Ireland: Minister for State Browne labels report spotlighting underage gambling as “deeply troubling”

More than one in five 16-year-olds in Ireland have gambled for money in the last 12 months, reveals a new report published by the Institute of Public Health (IPH) in collaboration with TobaccoFree Research Institute Ireland (TFRI). Irish law mandates that individuals must be a minimum of 18 years old to engage in legal gambling.

The report found that 22.9% of 16-year-olds in Ireland reported gambling for money in the last 12 months and that almost a quarter (23.1%) of those who gambled for money did so online.

Online gambling was associated with both excessive gambling and problem gambling with boys making up the overwhelming majority (80%) of 16-year-olds that met the criteria for problem gambling.

The report used data from the European School Survey Project on Alcohol and Other Drugs (ESPAD), a cross-sectional survey of 15-16-year-old students that has been carried out every four years for over 25 years in more than 35 European countries.

Betting on sports or animals was the most common form of gambling among 16-year-olds, with a significant proportion doing so online.

“The findings of this report are deeply troubling and serve to highlight why we, as a society, must protect children and vulnerable citizens from the harms associated with gambling,” James Browne, Minister for State with responsibility for Law Reform and Youth Justice, said. “Reforming gambling legislation and regulation in Ireland is a key commitment in our Programme for Government and Justice Plan, and has been one of my priorities as Minister.”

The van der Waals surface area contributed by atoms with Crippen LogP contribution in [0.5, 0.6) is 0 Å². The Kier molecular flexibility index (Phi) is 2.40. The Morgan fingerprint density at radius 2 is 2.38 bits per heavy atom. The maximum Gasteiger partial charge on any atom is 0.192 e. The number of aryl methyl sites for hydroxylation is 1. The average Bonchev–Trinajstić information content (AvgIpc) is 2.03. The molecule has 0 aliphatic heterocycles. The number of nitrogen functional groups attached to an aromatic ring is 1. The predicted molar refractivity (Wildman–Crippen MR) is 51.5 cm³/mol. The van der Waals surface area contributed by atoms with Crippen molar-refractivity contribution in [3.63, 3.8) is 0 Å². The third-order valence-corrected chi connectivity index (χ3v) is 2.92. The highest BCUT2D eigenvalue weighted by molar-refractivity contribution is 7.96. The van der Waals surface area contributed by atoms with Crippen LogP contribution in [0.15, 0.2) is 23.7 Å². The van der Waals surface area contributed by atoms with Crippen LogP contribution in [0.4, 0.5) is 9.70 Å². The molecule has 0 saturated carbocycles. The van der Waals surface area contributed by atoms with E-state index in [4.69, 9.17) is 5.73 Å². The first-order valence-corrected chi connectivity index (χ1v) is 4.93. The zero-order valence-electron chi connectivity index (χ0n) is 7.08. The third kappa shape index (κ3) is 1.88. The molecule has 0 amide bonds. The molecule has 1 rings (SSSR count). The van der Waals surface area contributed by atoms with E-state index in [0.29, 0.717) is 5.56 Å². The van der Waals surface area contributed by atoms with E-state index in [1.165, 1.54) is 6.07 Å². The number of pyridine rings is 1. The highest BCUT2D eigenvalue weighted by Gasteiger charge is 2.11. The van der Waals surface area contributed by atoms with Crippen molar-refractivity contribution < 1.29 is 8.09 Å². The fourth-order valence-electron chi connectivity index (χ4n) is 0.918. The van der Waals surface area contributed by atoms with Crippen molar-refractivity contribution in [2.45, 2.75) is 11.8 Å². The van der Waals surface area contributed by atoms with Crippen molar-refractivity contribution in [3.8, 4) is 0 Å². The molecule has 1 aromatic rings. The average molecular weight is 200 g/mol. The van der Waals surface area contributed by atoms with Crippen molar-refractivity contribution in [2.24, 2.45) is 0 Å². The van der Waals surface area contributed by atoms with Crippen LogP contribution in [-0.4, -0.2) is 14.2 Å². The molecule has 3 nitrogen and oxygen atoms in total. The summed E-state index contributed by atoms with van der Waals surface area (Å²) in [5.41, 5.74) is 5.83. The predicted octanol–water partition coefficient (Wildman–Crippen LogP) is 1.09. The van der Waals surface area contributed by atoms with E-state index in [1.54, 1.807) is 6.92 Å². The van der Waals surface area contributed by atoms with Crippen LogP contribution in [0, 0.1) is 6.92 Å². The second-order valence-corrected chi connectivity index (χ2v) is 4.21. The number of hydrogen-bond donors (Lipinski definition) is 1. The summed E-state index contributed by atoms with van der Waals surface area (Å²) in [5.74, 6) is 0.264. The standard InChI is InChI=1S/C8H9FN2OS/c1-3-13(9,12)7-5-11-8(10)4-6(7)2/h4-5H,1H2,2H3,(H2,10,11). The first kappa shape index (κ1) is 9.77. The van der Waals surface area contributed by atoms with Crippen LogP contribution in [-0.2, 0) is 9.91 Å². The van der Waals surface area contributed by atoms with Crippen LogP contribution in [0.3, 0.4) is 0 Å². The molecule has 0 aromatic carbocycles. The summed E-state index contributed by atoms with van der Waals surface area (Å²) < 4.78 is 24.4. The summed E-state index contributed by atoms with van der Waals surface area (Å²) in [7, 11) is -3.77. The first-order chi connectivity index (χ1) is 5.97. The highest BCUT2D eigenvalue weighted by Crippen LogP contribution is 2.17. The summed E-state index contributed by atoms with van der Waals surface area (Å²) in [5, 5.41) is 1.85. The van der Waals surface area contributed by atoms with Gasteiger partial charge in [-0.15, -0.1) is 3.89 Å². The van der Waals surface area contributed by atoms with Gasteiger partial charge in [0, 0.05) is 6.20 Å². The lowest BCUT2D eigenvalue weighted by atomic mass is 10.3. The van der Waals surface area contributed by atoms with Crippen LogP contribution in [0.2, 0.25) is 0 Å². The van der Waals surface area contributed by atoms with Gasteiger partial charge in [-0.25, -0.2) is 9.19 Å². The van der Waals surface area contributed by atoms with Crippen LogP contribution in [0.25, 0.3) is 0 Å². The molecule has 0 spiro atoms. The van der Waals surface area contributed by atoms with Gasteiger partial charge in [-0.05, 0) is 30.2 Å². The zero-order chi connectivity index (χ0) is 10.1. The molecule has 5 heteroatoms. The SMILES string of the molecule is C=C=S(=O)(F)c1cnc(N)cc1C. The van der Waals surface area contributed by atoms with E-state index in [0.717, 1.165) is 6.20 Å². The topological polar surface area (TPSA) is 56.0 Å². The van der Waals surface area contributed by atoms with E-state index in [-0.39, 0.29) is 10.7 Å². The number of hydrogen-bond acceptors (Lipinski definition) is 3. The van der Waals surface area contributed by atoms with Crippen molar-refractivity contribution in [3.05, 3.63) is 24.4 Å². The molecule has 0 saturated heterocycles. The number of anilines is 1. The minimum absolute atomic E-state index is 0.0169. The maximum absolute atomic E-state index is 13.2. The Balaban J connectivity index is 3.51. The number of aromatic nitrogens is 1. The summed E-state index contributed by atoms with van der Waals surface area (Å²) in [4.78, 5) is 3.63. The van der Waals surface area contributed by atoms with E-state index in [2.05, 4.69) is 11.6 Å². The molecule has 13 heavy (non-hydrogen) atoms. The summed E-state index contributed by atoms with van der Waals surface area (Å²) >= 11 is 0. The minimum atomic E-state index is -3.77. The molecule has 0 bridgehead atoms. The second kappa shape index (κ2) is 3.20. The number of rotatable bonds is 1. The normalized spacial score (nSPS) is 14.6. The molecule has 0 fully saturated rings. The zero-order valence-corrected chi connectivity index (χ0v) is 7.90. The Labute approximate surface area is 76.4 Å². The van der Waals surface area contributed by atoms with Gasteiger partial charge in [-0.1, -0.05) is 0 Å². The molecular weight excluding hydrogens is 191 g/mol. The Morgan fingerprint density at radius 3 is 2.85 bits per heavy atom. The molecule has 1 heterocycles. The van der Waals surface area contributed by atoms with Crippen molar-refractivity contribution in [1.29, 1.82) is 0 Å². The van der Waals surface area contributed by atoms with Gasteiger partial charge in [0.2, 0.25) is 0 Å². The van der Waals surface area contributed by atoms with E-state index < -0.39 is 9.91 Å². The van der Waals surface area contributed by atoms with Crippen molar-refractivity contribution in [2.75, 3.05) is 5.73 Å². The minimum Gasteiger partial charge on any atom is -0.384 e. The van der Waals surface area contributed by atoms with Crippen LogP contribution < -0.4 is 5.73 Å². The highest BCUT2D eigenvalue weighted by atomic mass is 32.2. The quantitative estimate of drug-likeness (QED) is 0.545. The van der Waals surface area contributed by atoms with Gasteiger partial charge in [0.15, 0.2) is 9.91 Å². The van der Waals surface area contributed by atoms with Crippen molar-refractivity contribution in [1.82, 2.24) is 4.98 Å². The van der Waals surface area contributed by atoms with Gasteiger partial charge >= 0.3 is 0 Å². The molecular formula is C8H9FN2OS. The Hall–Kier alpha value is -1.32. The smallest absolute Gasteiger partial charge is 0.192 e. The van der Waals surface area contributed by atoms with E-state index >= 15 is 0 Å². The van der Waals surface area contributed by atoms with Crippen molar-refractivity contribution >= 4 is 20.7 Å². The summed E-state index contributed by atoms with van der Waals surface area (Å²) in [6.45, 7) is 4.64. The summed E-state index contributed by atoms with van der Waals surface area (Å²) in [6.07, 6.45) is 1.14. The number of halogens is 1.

In November last year, Ireland approved its new Gambling Regulation Bill which Browne said, at its core, is “a public health measure.” One of the key focuses of the Bill is to protect children from the proliferation of gambling advertising across different forms of media.

“That is why the Bill provides for a watershed prohibiting the broadcast of gambling advertising on television, radio and on audio-visual media services between the hours of 5:30am and 9:00pm,” Browne pointed out.

The report found that one in ten of those who gambled in the last year demonstrated excessive gambling. Furthermore, 8.1% felt the need to lie to people important to them about how much money they gambled, while feeling the need to bet more and more money was experienced by almost one in five (19%).

The report points to the need for further data on children and gambling to be collected and monitored through national health surveys.

Emphasizing the role of the new bill, Browne said: “The legislation also provides for the establishment and operation of the National Gambling Exclusion Register and also introduces a number of additional measures to protect people who participate in gambling. I expect that the Gambling Regulation Bill 2022 will complete its journey through the Oireachtas early next year, subject to the cooperation of both Houses.”